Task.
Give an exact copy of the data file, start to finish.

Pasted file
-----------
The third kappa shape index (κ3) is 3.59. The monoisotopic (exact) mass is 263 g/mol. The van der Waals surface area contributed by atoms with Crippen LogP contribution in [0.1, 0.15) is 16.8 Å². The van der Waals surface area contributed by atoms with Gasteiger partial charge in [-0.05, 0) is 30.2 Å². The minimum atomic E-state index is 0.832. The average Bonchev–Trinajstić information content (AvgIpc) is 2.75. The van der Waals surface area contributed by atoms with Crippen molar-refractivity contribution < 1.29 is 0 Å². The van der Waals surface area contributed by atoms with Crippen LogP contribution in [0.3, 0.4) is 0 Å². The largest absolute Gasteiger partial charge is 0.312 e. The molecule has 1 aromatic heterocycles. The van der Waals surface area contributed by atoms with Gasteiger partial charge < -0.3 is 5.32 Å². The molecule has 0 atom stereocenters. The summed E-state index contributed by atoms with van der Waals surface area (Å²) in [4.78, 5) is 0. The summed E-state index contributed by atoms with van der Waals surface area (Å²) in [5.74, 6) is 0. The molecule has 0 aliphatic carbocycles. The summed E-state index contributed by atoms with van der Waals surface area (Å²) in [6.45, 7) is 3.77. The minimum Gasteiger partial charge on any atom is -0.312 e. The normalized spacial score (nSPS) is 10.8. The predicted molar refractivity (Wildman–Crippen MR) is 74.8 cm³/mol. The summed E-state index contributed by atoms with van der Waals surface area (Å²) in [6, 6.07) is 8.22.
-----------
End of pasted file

The third kappa shape index (κ3) is 3.59. The monoisotopic (exact) mass is 263 g/mol. The van der Waals surface area contributed by atoms with Crippen LogP contribution in [0.1, 0.15) is 16.8 Å². The van der Waals surface area contributed by atoms with Gasteiger partial charge in [-0.05, 0) is 30.2 Å². The minimum atomic E-state index is 0.832. The average Bonchev–Trinajstić information content (AvgIpc) is 2.75. The van der Waals surface area contributed by atoms with Crippen molar-refractivity contribution < 1.29 is 0 Å². The van der Waals surface area contributed by atoms with Crippen LogP contribution in [0.3, 0.4) is 0 Å². The largest absolute Gasteiger partial charge is 0.312 e. The molecule has 1 aromatic heterocycles. The van der Waals surface area contributed by atoms with Gasteiger partial charge < -0.3 is 5.32 Å². The molecule has 0 atom stereocenters. The summed E-state index contributed by atoms with van der Waals surface area (Å²) in [4.78, 5) is 0. The summed E-state index contributed by atoms with van der Waals surface area (Å²) in [5.74, 6) is 0. The molecule has 0 aliphatic carbocycles. The summed E-state index contributed by atoms with van der Waals surface area (Å²) in [6.45, 7) is 3.77. The minimum Gasteiger partial charge on any atom is -0.312 e. The normalized spacial score (nSPS) is 10.8. The predicted molar refractivity (Wildman–Crippen MR) is 74.8 cm³/mol. The summed E-state index contributed by atoms with van der Waals surface area (Å²) in [6, 6.07) is 8.22.